Changes in body weight, composition, and shape: A 4-year study of college students

a Department of Nutrition, Dietetics, and Hospitality Management, Auburn University, 101 Poultry Science Bldg, AL 36849, USA.
Applied Physiology Nutrition and Metabolism (Impact Factor: 2.34). 09/2012; 37(6). DOI: 10.1139/h2012-139
Source: PubMed


The objectives of this study were to examine changes in body weight, body mass index (BMI), body composition, and shape in a group of male and female students over the 4-year college period. Anthropometric assessments including height and weight (via standard techniques), body composition (via bioelectrical impedance analysis), and body shape (via 3-dimensional body scanning) were conducted at the beginning of the freshman year and end of the senior year in 131 college students. Four-year changes included significant (p < 0.0001) gains in weight (3.0 kg), BMI (1.0 kg·m(-2)), body fat (3.6%), and absolute fat mass (3.2 kg). Males gained significantly (p < 0.0001) greater amounts of weight, BMI, percent and absolute fat mass, and fat-free mass than females. Weight change ranged from (-)8.7 to (+)16.8 kg. About 70% of the participants gained weight, which averaged 5.3 kg; significant (p < 0.0001) gains in BMI, fat-free mass, absolute fat mass, and percent body fat and significant (p < 0.0005) increases in neck, chest-bust, waist, hips, seat, and biceps circumferences were also observed in this weight gain group. The percentage of participants classified as overweight-obese increased from 18% to 31%. The number of females and males with ≥30% and 20% body fat, respectively, increased from n = 14 to n = 26 (with n = 4 exhibiting normal weight obesity) over the 4-year period. The waist circumference changes were significantly (p < 0.0001) correlated with both weight and percent body fat changes. In conclusion, the increasing prevalence of obesity and normal weight obesity among this college population suggests the need for additional health promotion strategies on college campuses.

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Available from: Karla P Simmons, Mar 19, 2015
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    • "The published studies are consistent in that they all indicate that there is a period of weight gain during the freshman year, although the reported weight gain varies considerably from 1.9 kg (Levitsky et al., 2004) to 0.9 kg (Hovell et al., 1985). Another recent report demonstrated that this weight gain is substantial and permanent, and thus can present serious life-long issues (Gropper et al., 2012a, 2012b). The majority of studies on freshman weight gain have been carried out in the United States (USA). "
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    ABSTRACT: We determined body weight increase in first year Dutch college students. We had the objective to determine whether the awareness of the unhealthy lifestyle raised concerns and willingness to change habits. Methods: Body weight, heartbeat, BMI, body fat percentages, and blood pressure values were collected from 1095 students. Comprehensive statistical analysis was performed on the data. Results: The students had a mean weight gain of 1.1. kg and an average BMI gain of 0.35. Members of a student corps gained significantly more weight (1.6. ±. 3.1. kg) than non-members (1.0. ±. 2.5. kg), while students who are living independently gained an average of 0.5. kg more than students living with their parents ( p<. 0.05). Approximately 40% of the students changed their eating patterns and 30.7% of the students consumed more alcohol. Conclusions: Students experienced hindrance in physical exercise and mental well-being. Students with a high BMI without irregular eating habits were willing to change their lifestyle. However, students who had irregular lifestyles exhibited the lowest willingness to change their eating behaviors and to lose weight. Our study provides insight into means by which adolescents at high risk for weight gain can be approached to improve experienced quality of life.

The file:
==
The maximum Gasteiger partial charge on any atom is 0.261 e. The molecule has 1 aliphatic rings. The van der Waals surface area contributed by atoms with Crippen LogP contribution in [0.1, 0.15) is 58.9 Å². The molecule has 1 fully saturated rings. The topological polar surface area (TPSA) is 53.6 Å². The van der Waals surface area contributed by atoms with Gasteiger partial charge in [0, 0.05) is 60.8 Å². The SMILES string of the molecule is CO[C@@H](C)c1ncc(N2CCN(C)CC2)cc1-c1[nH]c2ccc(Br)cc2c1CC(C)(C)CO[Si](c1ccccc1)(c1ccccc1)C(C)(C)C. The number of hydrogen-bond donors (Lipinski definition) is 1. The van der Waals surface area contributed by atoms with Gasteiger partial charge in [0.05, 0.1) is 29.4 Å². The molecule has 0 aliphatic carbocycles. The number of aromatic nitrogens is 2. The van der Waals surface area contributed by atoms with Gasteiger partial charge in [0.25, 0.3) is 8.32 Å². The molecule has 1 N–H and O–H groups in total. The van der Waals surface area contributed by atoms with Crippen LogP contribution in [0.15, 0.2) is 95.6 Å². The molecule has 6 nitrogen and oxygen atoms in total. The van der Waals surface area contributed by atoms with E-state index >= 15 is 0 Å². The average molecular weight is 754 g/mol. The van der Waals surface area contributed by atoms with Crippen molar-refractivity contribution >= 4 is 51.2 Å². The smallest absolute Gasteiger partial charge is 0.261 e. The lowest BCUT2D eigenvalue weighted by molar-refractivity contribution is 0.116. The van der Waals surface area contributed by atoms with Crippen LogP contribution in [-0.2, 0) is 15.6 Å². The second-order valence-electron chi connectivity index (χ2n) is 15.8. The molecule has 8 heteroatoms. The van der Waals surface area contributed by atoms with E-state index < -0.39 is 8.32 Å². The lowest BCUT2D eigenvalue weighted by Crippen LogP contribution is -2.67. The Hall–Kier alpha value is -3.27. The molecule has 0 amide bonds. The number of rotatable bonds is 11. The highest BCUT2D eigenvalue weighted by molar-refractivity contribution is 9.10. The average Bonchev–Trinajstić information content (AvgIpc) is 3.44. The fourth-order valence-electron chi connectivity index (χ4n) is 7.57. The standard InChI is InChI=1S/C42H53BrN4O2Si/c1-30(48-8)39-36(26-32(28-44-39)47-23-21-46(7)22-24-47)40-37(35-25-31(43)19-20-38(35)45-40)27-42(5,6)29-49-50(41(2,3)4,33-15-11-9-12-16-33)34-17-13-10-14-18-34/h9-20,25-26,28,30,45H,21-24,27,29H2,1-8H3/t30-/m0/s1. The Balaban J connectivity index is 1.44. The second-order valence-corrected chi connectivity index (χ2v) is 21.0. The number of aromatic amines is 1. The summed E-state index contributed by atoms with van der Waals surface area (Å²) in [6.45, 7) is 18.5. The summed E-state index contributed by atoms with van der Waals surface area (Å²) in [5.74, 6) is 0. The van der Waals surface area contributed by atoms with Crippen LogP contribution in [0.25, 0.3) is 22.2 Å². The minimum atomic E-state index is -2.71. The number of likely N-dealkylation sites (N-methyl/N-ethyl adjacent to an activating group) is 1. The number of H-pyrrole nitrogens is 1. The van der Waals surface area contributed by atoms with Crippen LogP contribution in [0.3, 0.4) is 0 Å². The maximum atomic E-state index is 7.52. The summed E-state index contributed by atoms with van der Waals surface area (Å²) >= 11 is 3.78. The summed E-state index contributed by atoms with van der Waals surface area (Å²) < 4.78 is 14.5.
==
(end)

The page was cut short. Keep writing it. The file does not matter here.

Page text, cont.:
12/2015; 2:229-234. DOI:10.1016/j.pmedr.2015.03.008
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    • "First, university campuses are places where diet and exercise patterns typically undergo major transitions, especially because many American adolescents move away from home for the first time when they begin university. Many of these transitions lead to increased obesity risk in both the immediate and the longer term (Morrell et al. 2012; Nelson et al. 2007; Struble et al. 2010), and most students show a significant upward weight trend during their years at university (Gropper et al. 2012; Hoffman et al. 2006; Morgan et al. 2012). University administrators and health services are increasingly concerned with addressing weight gain in student populations, when interventions might be more effective than after students have dispersed and entered the workforce. "

    Human organization 08/2015; 74(3):266-275. DOI:10.17730/0018-7259-74.3.266 · 0.56 Impact Factor
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    • "In three recent weight gain prevention studies in female college students, we assessed both personal dieting history and participants' reports of family weight history. Female college students were chosen for these prevention studies because they are known to be at increased risk for weight gain (Butler, Black, Blue, & Gretebeck, 2004; Gropper, Simmons, Connell, & Ulrich, 2012). Additionally, in order to examine these variables in an unselected sample, a study that did not involve weight gain prevention was also included. "
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